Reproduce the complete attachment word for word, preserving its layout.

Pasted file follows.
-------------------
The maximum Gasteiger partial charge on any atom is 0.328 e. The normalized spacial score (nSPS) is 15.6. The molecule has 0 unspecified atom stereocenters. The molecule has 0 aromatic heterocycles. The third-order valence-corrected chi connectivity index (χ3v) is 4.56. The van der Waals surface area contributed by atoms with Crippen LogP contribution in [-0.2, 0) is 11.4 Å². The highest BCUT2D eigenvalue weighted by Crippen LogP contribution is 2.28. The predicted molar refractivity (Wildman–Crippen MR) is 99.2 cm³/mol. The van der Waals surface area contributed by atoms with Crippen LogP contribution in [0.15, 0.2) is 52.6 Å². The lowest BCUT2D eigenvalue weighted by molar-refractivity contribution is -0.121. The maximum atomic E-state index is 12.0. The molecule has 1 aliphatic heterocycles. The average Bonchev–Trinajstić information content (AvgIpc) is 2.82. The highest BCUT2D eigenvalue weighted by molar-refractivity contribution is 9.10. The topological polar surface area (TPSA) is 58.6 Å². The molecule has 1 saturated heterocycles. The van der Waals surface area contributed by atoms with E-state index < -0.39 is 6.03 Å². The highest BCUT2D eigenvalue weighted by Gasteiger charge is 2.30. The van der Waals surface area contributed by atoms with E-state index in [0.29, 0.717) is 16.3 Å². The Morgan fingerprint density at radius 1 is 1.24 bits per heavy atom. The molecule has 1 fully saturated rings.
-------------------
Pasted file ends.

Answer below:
The maximum Gasteiger partial charge on any atom is 0.328 e. The normalized spacial score (nSPS) is 15.6. The molecule has 0 unspecified atom stereocenters. The molecule has 0 aromatic heterocycles. The third-order valence-corrected chi connectivity index (χ3v) is 4.56. The van der Waals surface area contributed by atoms with Crippen LogP contribution in [-0.2, 0) is 11.4 Å². The highest BCUT2D eigenvalue weighted by Crippen LogP contribution is 2.28. The predicted molar refractivity (Wildman–Crippen MR) is 99.2 cm³/mol. The van der Waals surface area contributed by atoms with Crippen LogP contribution in [0.15, 0.2) is 52.6 Å². The lowest BCUT2D eigenvalue weighted by molar-refractivity contribution is -0.121. The maximum atomic E-state index is 12.0. The molecule has 1 aliphatic heterocycles. The average Bonchev–Trinajstić information content (AvgIpc) is 2.82. The highest BCUT2D eigenvalue weighted by molar-refractivity contribution is 9.10. The topological polar surface area (TPSA) is 58.6 Å². The molecule has 1 saturated heterocycles. The van der Waals surface area contributed by atoms with E-state index < -0.39 is 6.03 Å². The highest BCUT2D eigenvalue weighted by Gasteiger charge is 2.30. The van der Waals surface area contributed by atoms with E-state index in [0.29, 0.717) is 16.3 Å². The Morgan fingerprint density at radius 1 is 1.24 bits per heavy atom. The molecule has 1 fully saturated rings.